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The Maine Department of Health and Human Services announced an emergency rule on Tuesday that removes transgender-specific health services from the list of noncovered procedures under MaineCare, the state’s version of Medicaid.
Quinn Gormley, the executive director of Maine Transnet, an advocacy group for transgender people, said the move by the administration of Democratic Gov. Janet Mills “removes the first and largest barrier to getting transgender-health needs covered under MaineCare.”
Maine became the first state to legalize same-sex marriage by referendum in 2012 and the LGBTQ-rights Movement Advancement Project ranks it among 18 states with the strongest protections for LGBTQ people. However, it has been one of 10 states that explicitly banned transgender-specific procedures from coverage under MaineCare.
The origin of that rule is unclear but dates back to at least 1979, according to Jackie Farwell, a spokeswoman for the health department. A 2017 study from the UCLA School of Law estimated that there were between 3,200 and 8,900 transgender people in Maine.
Farwell said the cost of the change is expected to be “minimal.” The change rolls back that prohibition without saying what specific procedures would be covered and complies with the federal Affordable Care Act. Farwell said the department is “pleased to take this important step towards more equitable health coverage for all Mainers.”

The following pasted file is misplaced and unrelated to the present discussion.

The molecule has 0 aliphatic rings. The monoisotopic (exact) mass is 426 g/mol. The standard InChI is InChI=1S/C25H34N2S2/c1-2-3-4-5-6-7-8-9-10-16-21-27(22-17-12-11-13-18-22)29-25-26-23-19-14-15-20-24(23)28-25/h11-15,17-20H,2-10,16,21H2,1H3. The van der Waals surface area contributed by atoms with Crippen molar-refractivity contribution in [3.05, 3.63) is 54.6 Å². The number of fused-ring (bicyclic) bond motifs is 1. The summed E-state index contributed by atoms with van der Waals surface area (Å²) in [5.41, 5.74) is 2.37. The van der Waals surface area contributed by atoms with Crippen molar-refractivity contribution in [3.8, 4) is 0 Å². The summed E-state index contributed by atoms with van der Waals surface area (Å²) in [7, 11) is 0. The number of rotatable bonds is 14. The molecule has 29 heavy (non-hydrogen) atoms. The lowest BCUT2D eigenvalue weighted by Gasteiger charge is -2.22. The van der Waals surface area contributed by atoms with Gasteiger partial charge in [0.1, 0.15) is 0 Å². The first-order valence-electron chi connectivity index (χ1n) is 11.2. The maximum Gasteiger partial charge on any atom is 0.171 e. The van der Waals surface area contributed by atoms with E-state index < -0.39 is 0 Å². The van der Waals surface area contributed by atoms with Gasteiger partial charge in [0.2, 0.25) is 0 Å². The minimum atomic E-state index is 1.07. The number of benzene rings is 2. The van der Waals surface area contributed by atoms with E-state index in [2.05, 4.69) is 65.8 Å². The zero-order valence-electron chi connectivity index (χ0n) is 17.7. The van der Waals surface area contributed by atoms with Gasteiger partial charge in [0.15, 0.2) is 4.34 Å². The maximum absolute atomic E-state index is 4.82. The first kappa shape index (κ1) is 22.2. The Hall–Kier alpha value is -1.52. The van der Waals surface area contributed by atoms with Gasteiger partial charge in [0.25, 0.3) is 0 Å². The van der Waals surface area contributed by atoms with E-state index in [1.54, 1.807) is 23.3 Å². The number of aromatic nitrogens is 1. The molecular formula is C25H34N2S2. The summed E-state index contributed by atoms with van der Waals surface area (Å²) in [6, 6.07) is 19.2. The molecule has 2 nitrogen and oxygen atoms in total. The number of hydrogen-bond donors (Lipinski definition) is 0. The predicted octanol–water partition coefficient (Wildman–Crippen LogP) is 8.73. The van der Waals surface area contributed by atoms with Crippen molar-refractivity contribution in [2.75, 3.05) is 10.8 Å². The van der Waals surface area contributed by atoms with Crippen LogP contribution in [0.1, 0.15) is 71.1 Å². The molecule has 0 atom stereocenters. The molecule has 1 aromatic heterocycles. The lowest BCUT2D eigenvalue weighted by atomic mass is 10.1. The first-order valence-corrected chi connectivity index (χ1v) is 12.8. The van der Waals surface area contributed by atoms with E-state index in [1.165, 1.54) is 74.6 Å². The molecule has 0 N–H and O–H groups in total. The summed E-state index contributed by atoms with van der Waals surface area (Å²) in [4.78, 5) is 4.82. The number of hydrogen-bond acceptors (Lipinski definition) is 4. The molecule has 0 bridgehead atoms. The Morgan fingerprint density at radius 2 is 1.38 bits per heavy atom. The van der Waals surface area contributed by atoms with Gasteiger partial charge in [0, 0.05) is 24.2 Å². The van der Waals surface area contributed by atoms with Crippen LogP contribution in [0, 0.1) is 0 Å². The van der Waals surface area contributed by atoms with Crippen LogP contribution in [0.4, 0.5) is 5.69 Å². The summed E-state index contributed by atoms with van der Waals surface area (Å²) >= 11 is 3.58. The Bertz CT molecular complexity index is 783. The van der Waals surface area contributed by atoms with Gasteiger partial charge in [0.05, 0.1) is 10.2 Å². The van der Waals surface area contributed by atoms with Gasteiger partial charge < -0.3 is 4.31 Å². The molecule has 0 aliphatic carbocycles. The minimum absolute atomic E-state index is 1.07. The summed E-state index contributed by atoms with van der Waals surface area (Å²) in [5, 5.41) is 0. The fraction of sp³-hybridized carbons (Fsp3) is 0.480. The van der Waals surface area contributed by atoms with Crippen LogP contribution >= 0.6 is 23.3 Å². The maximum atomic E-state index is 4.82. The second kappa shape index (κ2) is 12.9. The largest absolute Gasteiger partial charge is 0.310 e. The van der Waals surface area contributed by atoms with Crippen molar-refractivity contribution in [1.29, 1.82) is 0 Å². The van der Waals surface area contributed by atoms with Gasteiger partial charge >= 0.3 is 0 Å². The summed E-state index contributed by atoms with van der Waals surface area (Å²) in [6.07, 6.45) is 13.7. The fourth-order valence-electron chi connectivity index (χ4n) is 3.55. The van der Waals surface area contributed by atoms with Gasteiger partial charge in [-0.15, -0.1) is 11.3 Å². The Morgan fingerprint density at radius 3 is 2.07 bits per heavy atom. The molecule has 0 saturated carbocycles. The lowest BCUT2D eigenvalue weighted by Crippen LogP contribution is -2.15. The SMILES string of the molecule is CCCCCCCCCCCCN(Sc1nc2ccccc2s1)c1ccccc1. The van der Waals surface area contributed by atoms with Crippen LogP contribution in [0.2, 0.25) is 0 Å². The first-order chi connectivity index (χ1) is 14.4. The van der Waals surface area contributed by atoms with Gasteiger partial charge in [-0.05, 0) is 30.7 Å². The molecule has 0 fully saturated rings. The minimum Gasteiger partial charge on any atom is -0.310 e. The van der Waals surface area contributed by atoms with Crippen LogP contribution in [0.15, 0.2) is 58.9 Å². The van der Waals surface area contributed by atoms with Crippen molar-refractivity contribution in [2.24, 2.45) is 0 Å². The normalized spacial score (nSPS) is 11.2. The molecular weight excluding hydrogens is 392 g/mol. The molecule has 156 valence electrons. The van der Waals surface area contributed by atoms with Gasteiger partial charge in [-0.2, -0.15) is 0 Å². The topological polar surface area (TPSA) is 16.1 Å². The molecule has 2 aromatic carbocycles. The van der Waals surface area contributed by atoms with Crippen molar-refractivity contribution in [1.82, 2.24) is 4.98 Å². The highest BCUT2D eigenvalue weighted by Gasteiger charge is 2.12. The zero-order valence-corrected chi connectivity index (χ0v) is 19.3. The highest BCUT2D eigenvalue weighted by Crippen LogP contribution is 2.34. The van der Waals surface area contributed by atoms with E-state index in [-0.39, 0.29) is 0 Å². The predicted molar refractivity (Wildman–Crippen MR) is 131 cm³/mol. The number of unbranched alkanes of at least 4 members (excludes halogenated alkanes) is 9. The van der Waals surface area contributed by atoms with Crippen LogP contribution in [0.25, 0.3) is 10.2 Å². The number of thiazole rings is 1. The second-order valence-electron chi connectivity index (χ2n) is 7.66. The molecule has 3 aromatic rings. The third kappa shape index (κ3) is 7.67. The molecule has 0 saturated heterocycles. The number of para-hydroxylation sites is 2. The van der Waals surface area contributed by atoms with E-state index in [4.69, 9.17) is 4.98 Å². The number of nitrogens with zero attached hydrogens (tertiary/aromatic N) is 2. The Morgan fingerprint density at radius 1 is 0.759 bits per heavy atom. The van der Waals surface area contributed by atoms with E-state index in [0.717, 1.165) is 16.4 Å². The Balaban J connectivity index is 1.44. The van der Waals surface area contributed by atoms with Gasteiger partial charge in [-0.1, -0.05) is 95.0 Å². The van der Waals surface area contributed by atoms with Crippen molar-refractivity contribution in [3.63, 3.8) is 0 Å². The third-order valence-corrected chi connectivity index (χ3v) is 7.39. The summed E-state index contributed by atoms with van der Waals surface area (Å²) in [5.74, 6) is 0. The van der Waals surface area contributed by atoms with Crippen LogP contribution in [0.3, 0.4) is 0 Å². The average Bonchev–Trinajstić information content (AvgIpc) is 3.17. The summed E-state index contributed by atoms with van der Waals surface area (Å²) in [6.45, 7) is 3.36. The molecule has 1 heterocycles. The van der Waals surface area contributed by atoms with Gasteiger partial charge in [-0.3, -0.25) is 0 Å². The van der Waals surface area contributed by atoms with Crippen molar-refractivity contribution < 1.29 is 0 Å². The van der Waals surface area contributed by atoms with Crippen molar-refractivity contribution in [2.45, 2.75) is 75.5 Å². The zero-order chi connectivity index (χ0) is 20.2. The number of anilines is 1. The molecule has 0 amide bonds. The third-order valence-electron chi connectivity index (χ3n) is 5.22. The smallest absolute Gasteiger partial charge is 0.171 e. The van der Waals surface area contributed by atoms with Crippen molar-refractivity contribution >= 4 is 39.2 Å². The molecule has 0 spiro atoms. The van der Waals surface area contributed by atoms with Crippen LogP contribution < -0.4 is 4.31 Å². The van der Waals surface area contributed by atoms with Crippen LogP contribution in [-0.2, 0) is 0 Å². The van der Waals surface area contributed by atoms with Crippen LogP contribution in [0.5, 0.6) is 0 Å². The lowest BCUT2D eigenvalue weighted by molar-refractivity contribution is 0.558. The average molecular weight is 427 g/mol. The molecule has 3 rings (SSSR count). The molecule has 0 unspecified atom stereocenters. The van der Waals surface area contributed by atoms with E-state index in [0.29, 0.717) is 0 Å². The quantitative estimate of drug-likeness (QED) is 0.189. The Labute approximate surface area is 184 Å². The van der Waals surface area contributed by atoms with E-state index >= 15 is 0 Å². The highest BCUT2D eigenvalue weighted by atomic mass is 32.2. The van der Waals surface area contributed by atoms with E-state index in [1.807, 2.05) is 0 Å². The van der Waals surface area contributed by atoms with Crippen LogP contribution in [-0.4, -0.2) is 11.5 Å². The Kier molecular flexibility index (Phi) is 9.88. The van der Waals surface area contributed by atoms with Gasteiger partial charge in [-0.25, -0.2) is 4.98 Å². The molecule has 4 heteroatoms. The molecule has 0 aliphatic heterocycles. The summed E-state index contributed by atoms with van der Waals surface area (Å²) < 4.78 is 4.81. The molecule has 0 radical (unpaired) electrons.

Gormley said this is only the first step in obtaining equitable health coverage for trans Mainers, and details on what is covered by the plan will be developed by the department later this year.
“What we’ve seen nationally and in other states is that plans are willing to cover things like hormone therapies and some surgery for trans people, but they don’t necessarily cover the full range of care needs around that care,” Gormley said.
BDN writer Michael Shepherd contributed to this article, which appears through a media partnership with Maine Public.